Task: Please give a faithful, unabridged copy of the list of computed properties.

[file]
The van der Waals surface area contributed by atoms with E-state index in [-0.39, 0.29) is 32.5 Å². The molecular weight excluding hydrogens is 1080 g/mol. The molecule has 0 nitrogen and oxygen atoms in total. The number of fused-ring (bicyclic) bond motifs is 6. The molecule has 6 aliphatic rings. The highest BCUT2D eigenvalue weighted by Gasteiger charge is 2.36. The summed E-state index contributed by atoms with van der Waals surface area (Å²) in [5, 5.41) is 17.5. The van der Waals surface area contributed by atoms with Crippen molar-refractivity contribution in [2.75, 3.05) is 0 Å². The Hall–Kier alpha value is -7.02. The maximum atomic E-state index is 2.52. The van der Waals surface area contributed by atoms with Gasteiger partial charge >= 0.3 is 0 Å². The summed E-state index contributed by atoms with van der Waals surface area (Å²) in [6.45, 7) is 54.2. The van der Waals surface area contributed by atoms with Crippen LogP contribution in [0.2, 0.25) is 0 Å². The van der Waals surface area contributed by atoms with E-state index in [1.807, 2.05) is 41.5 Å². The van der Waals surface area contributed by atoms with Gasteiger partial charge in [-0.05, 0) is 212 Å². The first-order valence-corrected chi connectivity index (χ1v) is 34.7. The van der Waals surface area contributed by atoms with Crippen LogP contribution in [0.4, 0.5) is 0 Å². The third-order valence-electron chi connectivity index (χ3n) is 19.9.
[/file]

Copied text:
The van der Waals surface area contributed by atoms with E-state index in [-0.39, 0.29) is 32.5 Å². The molecular weight excluding hydrogens is 1080 g/mol. The molecule has 0 nitrogen and oxygen atoms in total. The number of fused-ring (bicyclic) bond motifs is 6. The molecule has 6 aliphatic rings. The highest BCUT2D eigenvalue weighted by Gasteiger charge is 2.36. The summed E-state index contributed by atoms with van der Waals surface area (Å²) in [5, 5.41) is 17.5. The van der Waals surface area contributed by atoms with Crippen molar-refractivity contribution in [2.75, 3.05) is 0 Å². The Hall–Kier alpha value is -7.02. The maximum atomic E-state index is 2.52. The van der Waals surface area contributed by atoms with Gasteiger partial charge >= 0.3 is 0 Å². The summed E-state index contributed by atoms with van der Waals surface area (Å²) in [6.45, 7) is 54.2. The van der Waals surface area contributed by atoms with Crippen LogP contribution in [0.2, 0.25) is 0 Å². The van der Waals surface area contributed by atoms with E-state index in [1.807, 2.05) is 41.5 Å². The van der Waals surface area contributed by atoms with Gasteiger partial charge in [-0.05, 0) is 212 Å². The first-order valence-corrected chi connectivity index (χ1v) is 34.7. The van der Waals surface area contributed by atoms with Crippen LogP contribution in [0.4, 0.5) is 0 Å². The third-order valence-electron chi connectivity index (χ3n) is 19.9.